The Toilet of Flora, Or A Collection of the Most Simple and Approved Methods of Preparing Baths, Essences ...: For the Use of the Ladies

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W. Nicoll, 1772 - Cosmetics - 272 pages

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Page 16 - Myrrh in fine powder, two spoonfuls of the best white Honey, and a little green Sage in fine powder; mix them well together, and rub the teeth and gums with a little of this Balsam every night and morning.
Page 264 - Roses, Jasmine, and Tuberoses. You must procure a box lined with dry white paper; in this strow your Snuff on the bottom about the thickness of an inch, over which place a thin layer of Flowers, then another layer of Snuff, and continue to lay your Flowers and Snuff alternately in this manner, until the box is full. After they have lain together four and twenty hours, sift your Snuff through a sieve to separate it from the Flowers, which are to be thrown away, and fresh ones applied in their room...
Page 247 - To take out Spots of Ink. As soon as the accident happens, wet the place with juice of sorrel or lemon, or with vinegar, and the best hard white soap* 684.
Page 30 - ... penetrated by a worm. The teeth therefore, are to be cleaned, but with great precaution, for if you wear the enamel off faster by cleaning the outside than nature supplies it within, your teeth will suffer more by this method than perhaps by a total neglect. A butcher's skewer, or the wood with which they are made, must be bruised and bit at the end, till with a little use it will become the softest and best brush for this purpose, and in general you must clean your teeth with this brush alone,...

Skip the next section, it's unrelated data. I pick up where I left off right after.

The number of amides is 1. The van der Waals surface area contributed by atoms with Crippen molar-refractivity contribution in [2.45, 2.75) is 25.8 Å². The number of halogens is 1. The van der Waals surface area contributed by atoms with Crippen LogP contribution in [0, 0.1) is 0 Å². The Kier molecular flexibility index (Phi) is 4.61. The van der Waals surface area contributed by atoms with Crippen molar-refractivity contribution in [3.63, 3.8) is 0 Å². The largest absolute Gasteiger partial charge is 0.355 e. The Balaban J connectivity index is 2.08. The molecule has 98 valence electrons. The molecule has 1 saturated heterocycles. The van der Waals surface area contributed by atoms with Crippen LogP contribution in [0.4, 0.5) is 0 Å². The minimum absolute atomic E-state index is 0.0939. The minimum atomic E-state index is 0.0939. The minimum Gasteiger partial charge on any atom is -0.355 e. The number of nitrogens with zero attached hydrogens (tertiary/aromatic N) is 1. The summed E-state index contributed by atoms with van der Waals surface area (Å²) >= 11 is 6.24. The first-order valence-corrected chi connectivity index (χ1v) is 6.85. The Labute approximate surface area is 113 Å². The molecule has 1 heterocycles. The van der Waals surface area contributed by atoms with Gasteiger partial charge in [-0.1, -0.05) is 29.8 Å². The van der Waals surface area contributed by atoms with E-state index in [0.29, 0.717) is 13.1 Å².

Page 251 - ... out, then with a lemon or sorrel juice take out the spots of ink, if the carpet be stained with any, wash it in cold water, and afterwards shake out all the water from the threads of the carpet ; when it is thoroughly dry rub it all over with the crumb of a hot wheaten loaf, and if the weather is very fine hang it out in the open air a night or two.
Page 29 - PRESERVATION OF THE TEETH AND GUMS. -The teeth are bones, thinly covered over with a fine enamel, and this enamel is more or less substantial in different persons. Whenever this enamel is worn through by too coarse a powder, or too frequently cleaning the teeth, or eaten through by a scorbutic humour in the gums, the tooth cannot remain long sound, any more than a filbert-kernel can, when it has been penetrated by a worm.
Page 216 - Bag to wear in the Pocket. TAKE thin Perfian, and make into little bags about four inches wide, in the form of an oblong fquare. Rub the infide lightly with a little Civet, then fill them with coarfe powder a la Marechale, or any other odoriferous Powder you...
Page 250 - To clean Turkey Carpets. To revive the colour of a Turkey carpet, beat it well with a stick till the dust is all got out ; then, with a lemon or sorrel juice, take out the spots of ink, if the carpet be stained with any ; wash it in cold water, and afterwards shake out all the water from the threads of the carpet. When it is thoroughly dry, rub it all over with the crumb of a hot wheaten...
Page 9 - HAIR OIL. Boil half a pound of green southern wood, in a pint and a half of sweet oil, and half a pint of port wine. When sufficiently boiled, remove it from the fire, and strain the liquor through a linen bag. Repeat this operation three times, with fresh southern wood ; and the last time add to the strained materials, two ounces of bear's grease. It is excellent for promoting the growth of the hair, and preventing baldness.
Page 265 - Snuff, between two pieces of of white paper pricked full of holes with a large pin, and fift through a fieve the Snuff that may happen to get between the papers. To fcent the Snuff perfectly it is neceffary to renew the Flowers four, or five times.

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